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As a Christian who relishes movies, I often look for biblical themes that shine through, no matter what I am watching. Since I believe all truth is God’s (thank you, Reformed theology), I witness a redemptive theme in the Marvel Cinematic Universe.

Redemption is a journey toward becoming authentic and fulfilling your purpose. In Christian terms, that means bringing glory to God in all you do and being a blessing to others because God has redeemed us from sin. It means being transformed. In the Marvel movies, redemption is the linchpin theme. Everything hinges on redemption.

Many Marvel characters experience their own mini-arc of change in their movies. You can see the before/after transformations as they are redeemed into the heroes/heroines they portray. Tony Stark starts out in 2012’s The Avengers as a genius, billionaire, playboy philanthropist with major selfish ego issues. Undergoing perhaps the biggest redemptive arc in the Marvel franchise, Stark sacrifices himself for half the universe in Avengers: Endgame, the final film. His journey is replete with mistakes and flaws, but that’s the beauty of redemption: it doesn’t give up on you until you are changed. And you can’t get there alone: the man in the cave, Pepper Potts, and even Spider-Man help forge the redemption in Stark’s character.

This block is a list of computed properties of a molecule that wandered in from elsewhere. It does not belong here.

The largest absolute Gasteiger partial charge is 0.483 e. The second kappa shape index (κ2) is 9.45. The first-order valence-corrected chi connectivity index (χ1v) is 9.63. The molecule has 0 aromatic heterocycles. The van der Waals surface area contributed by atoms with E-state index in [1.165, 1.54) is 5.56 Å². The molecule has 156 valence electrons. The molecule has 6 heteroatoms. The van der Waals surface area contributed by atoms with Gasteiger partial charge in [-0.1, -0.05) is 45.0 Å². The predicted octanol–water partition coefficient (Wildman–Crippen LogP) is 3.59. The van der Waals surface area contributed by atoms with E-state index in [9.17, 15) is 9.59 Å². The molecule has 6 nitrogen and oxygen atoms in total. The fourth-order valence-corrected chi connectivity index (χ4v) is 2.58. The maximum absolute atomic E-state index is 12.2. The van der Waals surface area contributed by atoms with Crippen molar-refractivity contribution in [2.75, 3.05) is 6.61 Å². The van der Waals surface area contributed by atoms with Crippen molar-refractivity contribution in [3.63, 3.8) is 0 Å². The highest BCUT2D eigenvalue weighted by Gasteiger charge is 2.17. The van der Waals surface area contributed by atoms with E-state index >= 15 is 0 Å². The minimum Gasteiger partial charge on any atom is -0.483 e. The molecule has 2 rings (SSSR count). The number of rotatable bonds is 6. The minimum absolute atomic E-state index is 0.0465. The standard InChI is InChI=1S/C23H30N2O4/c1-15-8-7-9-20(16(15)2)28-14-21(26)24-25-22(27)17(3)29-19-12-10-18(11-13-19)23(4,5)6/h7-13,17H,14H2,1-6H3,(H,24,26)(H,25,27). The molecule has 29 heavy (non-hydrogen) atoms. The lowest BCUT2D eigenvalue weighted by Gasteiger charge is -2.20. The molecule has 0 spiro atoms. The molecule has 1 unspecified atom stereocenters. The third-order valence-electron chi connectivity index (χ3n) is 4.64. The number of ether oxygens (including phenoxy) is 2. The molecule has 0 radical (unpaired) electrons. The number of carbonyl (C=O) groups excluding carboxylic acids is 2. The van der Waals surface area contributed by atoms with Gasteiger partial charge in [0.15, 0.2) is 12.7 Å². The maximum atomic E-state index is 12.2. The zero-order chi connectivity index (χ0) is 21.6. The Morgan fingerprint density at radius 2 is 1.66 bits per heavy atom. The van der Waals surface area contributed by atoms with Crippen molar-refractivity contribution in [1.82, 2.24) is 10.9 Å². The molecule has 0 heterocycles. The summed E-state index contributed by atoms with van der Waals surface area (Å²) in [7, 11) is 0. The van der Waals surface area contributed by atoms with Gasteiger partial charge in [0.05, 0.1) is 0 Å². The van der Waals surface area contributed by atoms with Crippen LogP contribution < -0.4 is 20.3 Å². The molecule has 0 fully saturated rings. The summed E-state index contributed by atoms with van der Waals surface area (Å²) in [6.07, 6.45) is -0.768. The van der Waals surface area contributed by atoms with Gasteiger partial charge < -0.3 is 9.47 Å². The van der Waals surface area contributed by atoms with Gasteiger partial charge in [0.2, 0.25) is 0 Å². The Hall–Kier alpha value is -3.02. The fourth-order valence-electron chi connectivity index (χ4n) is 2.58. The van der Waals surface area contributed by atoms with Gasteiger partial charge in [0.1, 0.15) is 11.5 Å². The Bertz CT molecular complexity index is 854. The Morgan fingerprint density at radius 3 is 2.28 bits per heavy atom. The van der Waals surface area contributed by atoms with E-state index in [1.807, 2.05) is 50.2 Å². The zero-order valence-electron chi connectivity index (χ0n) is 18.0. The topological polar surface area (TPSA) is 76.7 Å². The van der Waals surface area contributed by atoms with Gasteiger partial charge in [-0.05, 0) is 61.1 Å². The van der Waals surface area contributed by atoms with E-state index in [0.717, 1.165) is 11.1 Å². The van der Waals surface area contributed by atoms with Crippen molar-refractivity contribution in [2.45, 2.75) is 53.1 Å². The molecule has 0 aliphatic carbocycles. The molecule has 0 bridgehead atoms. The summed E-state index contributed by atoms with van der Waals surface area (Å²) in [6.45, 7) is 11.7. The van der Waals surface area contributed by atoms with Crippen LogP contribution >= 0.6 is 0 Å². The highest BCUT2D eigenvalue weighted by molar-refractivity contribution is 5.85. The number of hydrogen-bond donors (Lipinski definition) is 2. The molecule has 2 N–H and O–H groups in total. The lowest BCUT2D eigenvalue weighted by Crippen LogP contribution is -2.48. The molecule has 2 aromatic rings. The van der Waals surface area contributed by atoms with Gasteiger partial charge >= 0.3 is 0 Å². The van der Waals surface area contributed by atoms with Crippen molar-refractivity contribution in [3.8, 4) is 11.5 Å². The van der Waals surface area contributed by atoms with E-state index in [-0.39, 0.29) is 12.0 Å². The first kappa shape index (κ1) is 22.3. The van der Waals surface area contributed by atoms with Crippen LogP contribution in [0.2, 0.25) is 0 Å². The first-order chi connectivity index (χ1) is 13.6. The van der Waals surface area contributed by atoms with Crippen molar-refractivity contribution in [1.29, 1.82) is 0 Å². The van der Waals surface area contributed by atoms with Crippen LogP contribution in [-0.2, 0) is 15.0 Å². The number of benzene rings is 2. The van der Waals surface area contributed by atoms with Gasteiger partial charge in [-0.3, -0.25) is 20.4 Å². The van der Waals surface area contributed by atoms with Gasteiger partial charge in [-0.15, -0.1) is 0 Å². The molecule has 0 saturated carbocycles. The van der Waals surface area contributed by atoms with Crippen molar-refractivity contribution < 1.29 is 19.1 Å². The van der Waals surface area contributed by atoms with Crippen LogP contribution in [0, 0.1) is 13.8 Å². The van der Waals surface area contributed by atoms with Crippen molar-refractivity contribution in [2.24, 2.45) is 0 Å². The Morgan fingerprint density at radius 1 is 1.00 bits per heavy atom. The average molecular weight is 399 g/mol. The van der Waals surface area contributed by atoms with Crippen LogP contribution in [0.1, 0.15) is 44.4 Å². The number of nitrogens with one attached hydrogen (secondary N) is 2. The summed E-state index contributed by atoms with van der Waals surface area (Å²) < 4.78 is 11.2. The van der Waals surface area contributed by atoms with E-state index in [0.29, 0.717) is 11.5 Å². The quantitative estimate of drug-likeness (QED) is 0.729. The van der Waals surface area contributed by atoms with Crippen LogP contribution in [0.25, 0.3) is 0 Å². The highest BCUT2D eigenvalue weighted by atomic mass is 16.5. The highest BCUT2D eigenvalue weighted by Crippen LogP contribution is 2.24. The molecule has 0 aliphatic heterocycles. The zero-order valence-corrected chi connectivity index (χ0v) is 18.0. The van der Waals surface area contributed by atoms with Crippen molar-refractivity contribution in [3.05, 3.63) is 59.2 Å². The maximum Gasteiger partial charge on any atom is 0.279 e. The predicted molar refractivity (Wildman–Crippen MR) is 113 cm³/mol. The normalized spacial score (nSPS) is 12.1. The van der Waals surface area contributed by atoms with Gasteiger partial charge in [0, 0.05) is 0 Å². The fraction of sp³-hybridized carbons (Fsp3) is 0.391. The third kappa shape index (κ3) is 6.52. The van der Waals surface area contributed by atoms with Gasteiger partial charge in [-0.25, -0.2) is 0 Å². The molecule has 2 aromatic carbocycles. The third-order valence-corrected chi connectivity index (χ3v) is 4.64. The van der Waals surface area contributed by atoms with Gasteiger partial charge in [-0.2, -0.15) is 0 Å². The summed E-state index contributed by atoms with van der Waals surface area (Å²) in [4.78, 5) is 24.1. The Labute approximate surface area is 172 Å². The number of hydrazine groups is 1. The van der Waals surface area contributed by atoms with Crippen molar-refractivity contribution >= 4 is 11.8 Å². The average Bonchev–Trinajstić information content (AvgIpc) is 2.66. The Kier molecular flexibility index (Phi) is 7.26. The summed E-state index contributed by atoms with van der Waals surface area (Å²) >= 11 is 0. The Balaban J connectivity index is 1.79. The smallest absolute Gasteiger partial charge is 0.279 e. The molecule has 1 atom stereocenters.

Black Widow/Natasha Romanoff’s character is a trained spy and assassin with red on her ledger, having committed countless violent acts. But in Endgame, she fights Hawkeye to sacrifice herself so the team can get the Soul Stone they need to reverse Thanos’ curse on the universe.

Doctor Strange starts out as a prideful surgeon who can’t get past his own big ego. When a car accident takes his hands and his identity, Doctor Strange accesses new powers and must learn a new way to live. By the end of his movie (2016’s Doctor Strange), he grasps what the Ancient One has been teaching him: “It’s not about you.” Doc puts himself in harm’s way to stop the evil Dormammu from destroying the planet. (It’s funny to see Doctor Strange and Tony Stark argue in Endgame because both have had their bouts with arrogance.)

Other characters—Loki, Bucky Barnes the Winter Soldier, King T’Challa the Black Panther, Wanda the Scarlet Witch, Bruce Banner’s Hulk, Nebula, Drax, and more—undertake their own journeys of redemption.

I appreciate these abundant stories of redemption, journeys in which characters such as Stark, Strange, and the rest change, finally walking into the true potential of who they can be. These characters might be fictional, but they give us hope and even serve as a kind of parable for us as moviegoers. They leave us wondering, can redemption happen even for little ol’ me? Can I change and be made new? These questions change everything. They are why I frequently use movies as illustrations in my sermons. God can use anything—even movies—to teach us something. As the Marvel movies teach us, even superheroes need redemption and the hope it brings.

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